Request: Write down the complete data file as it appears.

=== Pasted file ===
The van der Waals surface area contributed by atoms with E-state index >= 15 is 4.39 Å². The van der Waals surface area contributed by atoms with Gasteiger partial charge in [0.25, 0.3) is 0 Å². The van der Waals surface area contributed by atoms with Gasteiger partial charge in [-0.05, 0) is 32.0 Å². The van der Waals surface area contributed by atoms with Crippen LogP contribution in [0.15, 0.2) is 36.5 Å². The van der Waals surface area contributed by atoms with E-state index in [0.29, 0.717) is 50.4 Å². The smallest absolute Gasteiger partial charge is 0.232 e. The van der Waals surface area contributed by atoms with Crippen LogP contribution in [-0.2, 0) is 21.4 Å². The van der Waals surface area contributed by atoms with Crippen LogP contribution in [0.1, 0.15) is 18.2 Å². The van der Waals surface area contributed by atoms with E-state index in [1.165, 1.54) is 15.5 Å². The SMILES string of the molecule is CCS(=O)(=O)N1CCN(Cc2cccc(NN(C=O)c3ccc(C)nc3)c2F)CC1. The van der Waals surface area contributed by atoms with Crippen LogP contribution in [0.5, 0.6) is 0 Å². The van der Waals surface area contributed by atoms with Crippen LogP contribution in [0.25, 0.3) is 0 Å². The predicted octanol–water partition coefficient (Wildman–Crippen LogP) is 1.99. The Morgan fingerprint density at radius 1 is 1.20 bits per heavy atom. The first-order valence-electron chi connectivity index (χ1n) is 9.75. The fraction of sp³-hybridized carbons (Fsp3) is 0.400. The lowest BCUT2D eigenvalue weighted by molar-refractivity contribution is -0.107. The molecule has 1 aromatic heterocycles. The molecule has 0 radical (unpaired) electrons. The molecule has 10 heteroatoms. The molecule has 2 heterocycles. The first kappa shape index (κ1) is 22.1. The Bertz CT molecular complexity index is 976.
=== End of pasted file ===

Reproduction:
The van der Waals surface area contributed by atoms with E-state index >= 15 is 4.39 Å². The van der Waals surface area contributed by atoms with Gasteiger partial charge in [0.25, 0.3) is 0 Å². The van der Waals surface area contributed by atoms with Gasteiger partial charge in [-0.05, 0) is 32.0 Å². The van der Waals surface area contributed by atoms with Crippen LogP contribution in [0.15, 0.2) is 36.5 Å². The van der Waals surface area contributed by atoms with E-state index in [0.29, 0.717) is 50.4 Å². The smallest absolute Gasteiger partial charge is 0.232 e. The van der Waals surface area contributed by atoms with Crippen LogP contribution in [-0.2, 0) is 21.4 Å². The van der Waals surface area contributed by atoms with Crippen LogP contribution in [0.1, 0.15) is 18.2 Å². The van der Waals surface area contributed by atoms with E-state index in [1.165, 1.54) is 15.5 Å². The SMILES string of the molecule is CCS(=O)(=O)N1CCN(Cc2cccc(NN(C=O)c3ccc(C)nc3)c2F)CC1. The van der Waals surface area contributed by atoms with Crippen LogP contribution in [0.5, 0.6) is 0 Å². The van der Waals surface area contributed by atoms with Crippen LogP contribution in [0.25, 0.3) is 0 Å². The predicted octanol–water partition coefficient (Wildman–Crippen LogP) is 1.99. The Morgan fingerprint density at radius 1 is 1.20 bits per heavy atom. The first-order valence-electron chi connectivity index (χ1n) is 9.75. The fraction of sp³-hybridized carbons (Fsp3) is 0.400. The lowest BCUT2D eigenvalue weighted by molar-refractivity contribution is -0.107. The molecule has 1 aromatic heterocycles. The molecule has 0 radical (unpaired) electrons. The molecule has 10 heteroatoms. The molecule has 2 heterocycles. The first kappa shape index (κ1) is 22.1. The Bertz CT molecular complexity index is 976.